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Deep Dive with Laura Arnold

Podcast: The Debate Over Money Bail Reform

Right now in the United States, almost 500,000 people are being held behind bars prior to trial — most because they cannot meet the financial demands of a money bail system. Now, the fundamental fairness of that system is being questioned and prompting conversations about the balance between public safety and personal freedom.

Pretrial risk assessing

Image: Stephanie Pope-Earley sorts through defendant files scored with risk-assessment software for municipal court Judge Jimmy Jackson Jr. on the first day of the software’s use in Cleveland in August 2017. (Dake Kang/The Associated Press)

Right now in the United States, there are almost 500,000 people being held behind bars who have yet to receive their day in court. In the majority of those cases, the defendant is being held simply because they cannot meet the financial demands imposed by a money bail system. In short, they do not have enough money to buy their freedom. Now, the fundamental fairness of that system is being questioned. But reform is also giving rise to a new question: What should a new system look like?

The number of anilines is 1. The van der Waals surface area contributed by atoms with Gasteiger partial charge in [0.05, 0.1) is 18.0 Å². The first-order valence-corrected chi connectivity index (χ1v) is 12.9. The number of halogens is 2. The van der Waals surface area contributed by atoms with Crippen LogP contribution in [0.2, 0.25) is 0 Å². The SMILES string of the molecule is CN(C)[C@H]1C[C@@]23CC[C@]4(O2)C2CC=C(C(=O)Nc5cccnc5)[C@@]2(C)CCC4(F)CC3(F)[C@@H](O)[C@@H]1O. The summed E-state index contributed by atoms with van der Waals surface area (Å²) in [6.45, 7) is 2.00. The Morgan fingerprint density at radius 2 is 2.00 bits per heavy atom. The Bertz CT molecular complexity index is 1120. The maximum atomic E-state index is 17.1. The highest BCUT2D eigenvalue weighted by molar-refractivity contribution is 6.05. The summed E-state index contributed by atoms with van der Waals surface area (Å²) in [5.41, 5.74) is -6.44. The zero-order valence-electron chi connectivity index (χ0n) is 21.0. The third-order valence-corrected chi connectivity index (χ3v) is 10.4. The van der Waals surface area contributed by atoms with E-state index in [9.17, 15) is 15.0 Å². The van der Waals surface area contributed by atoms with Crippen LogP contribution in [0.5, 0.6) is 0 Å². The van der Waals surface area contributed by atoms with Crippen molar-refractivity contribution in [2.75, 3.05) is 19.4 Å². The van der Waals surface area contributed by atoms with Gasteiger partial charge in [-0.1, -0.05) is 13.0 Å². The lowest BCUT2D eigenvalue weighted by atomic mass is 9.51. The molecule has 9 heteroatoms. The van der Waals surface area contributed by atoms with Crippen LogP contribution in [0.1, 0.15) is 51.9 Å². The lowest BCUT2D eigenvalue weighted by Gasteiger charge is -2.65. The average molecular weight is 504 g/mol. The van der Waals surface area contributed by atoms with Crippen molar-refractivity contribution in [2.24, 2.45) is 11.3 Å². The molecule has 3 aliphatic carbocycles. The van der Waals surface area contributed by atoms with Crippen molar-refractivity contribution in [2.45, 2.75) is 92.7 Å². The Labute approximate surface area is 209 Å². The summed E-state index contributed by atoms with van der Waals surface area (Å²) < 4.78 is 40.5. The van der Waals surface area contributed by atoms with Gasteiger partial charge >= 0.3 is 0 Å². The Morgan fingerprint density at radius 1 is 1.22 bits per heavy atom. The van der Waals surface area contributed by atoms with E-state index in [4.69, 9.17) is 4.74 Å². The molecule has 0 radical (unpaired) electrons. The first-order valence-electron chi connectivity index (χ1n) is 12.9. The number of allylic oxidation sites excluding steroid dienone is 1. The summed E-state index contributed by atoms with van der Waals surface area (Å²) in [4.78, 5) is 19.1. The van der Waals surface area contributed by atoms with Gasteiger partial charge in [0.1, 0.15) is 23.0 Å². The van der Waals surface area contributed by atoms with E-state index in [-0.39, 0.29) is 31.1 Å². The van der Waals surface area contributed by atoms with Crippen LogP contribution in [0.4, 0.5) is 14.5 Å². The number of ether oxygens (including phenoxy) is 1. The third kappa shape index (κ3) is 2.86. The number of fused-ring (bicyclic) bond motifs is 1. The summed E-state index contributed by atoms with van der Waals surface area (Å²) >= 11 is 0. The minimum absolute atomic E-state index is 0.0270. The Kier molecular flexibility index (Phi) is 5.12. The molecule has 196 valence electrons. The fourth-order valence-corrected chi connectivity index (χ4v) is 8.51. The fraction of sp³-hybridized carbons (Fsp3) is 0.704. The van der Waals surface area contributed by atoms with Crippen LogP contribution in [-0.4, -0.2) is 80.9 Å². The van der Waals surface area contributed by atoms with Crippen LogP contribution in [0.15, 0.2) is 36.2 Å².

Laura Arnold recently spoke with Houston Police Chief Art Acevedo and Alec Karakatsanis, Founder and Executive Director of Civil Rights Corps, about the debate over money bail reform and the balance between public safety and personal freedom.

How to listen

Listen to the podcast in the player above or on iTunes, Google Play, Spotify, Stitcher, or your favorite podcast app.

About the host

Laura Arnold is the Co-Founder and Co-Chair of Arnold Ventures, founded in 2010, and an attorney and former oil company executive. Read more about her here.